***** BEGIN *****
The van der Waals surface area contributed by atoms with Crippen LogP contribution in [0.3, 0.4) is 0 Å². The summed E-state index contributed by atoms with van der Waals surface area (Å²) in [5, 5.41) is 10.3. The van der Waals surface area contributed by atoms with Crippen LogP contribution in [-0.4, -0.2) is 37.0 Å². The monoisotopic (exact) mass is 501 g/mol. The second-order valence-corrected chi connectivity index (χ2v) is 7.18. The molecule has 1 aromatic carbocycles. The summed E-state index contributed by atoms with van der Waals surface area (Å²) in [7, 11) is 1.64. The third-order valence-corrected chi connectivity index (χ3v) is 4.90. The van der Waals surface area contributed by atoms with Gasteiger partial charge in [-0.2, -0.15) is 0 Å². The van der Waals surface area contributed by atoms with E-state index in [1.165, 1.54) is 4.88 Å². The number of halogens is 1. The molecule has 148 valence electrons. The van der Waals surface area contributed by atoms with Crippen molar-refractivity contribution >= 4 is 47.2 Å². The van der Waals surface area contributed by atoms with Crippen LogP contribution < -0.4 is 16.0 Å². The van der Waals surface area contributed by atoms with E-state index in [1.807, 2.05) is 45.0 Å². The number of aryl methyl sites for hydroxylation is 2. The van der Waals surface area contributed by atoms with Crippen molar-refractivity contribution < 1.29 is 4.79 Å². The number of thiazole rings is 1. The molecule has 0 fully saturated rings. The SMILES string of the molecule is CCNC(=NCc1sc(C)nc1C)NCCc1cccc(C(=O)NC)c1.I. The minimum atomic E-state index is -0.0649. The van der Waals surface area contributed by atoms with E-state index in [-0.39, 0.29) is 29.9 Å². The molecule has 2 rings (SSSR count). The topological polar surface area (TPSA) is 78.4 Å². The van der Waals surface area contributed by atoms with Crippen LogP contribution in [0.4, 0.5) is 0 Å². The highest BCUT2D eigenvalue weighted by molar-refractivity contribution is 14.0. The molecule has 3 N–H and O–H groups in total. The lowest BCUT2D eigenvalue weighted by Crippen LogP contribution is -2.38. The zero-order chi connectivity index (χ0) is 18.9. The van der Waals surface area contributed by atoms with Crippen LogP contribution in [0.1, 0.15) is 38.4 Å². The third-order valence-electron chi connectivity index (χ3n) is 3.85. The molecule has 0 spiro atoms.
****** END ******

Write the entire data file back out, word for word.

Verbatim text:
The van der Waals surface area contributed by atoms with Crippen LogP contribution in [0.3, 0.4) is 0 Å². The summed E-state index contributed by atoms with van der Waals surface area (Å²) in [5, 5.41) is 10.3. The van der Waals surface area contributed by atoms with Crippen LogP contribution in [-0.4, -0.2) is 37.0 Å². The monoisotopic (exact) mass is 501 g/mol. The second-order valence-corrected chi connectivity index (χ2v) is 7.18. The molecule has 1 aromatic carbocycles. The summed E-state index contributed by atoms with van der Waals surface area (Å²) in [7, 11) is 1.64. The third-order valence-corrected chi connectivity index (χ3v) is 4.90. The van der Waals surface area contributed by atoms with Gasteiger partial charge in [-0.2, -0.15) is 0 Å². The van der Waals surface area contributed by atoms with E-state index in [1.165, 1.54) is 4.88 Å². The number of halogens is 1. The molecule has 148 valence electrons. The van der Waals surface area contributed by atoms with Crippen molar-refractivity contribution >= 4 is 47.2 Å². The van der Waals surface area contributed by atoms with Crippen LogP contribution < -0.4 is 16.0 Å². The van der Waals surface area contributed by atoms with E-state index in [1.807, 2.05) is 45.0 Å². The number of aryl methyl sites for hydroxylation is 2. The van der Waals surface area contributed by atoms with Crippen molar-refractivity contribution < 1.29 is 4.79 Å². The number of thiazole rings is 1. The molecule has 0 fully saturated rings. The SMILES string of the molecule is CCNC(=NCc1sc(C)nc1C)NCCc1cccc(C(=O)NC)c1.I. The minimum atomic E-state index is -0.0649. The van der Waals surface area contributed by atoms with E-state index in [-0.39, 0.29) is 29.9 Å². The molecule has 2 rings (SSSR count). The topological polar surface area (TPSA) is 78.4 Å². The van der Waals surface area contributed by atoms with Crippen LogP contribution in [0.4, 0.5) is 0 Å². The highest BCUT2D eigenvalue weighted by molar-refractivity contribution is 14.0. The molecule has 3 N–H and O–H groups in total. The lowest BCUT2D eigenvalue weighted by Crippen LogP contribution is -2.38. The zero-order chi connectivity index (χ0) is 18.9. The van der Waals surface area contributed by atoms with Crippen LogP contribution in [0.1, 0.15) is 38.4 Å². The third-order valence-electron chi connectivity index (χ3n) is 3.85. The molecule has 0 spiro atoms.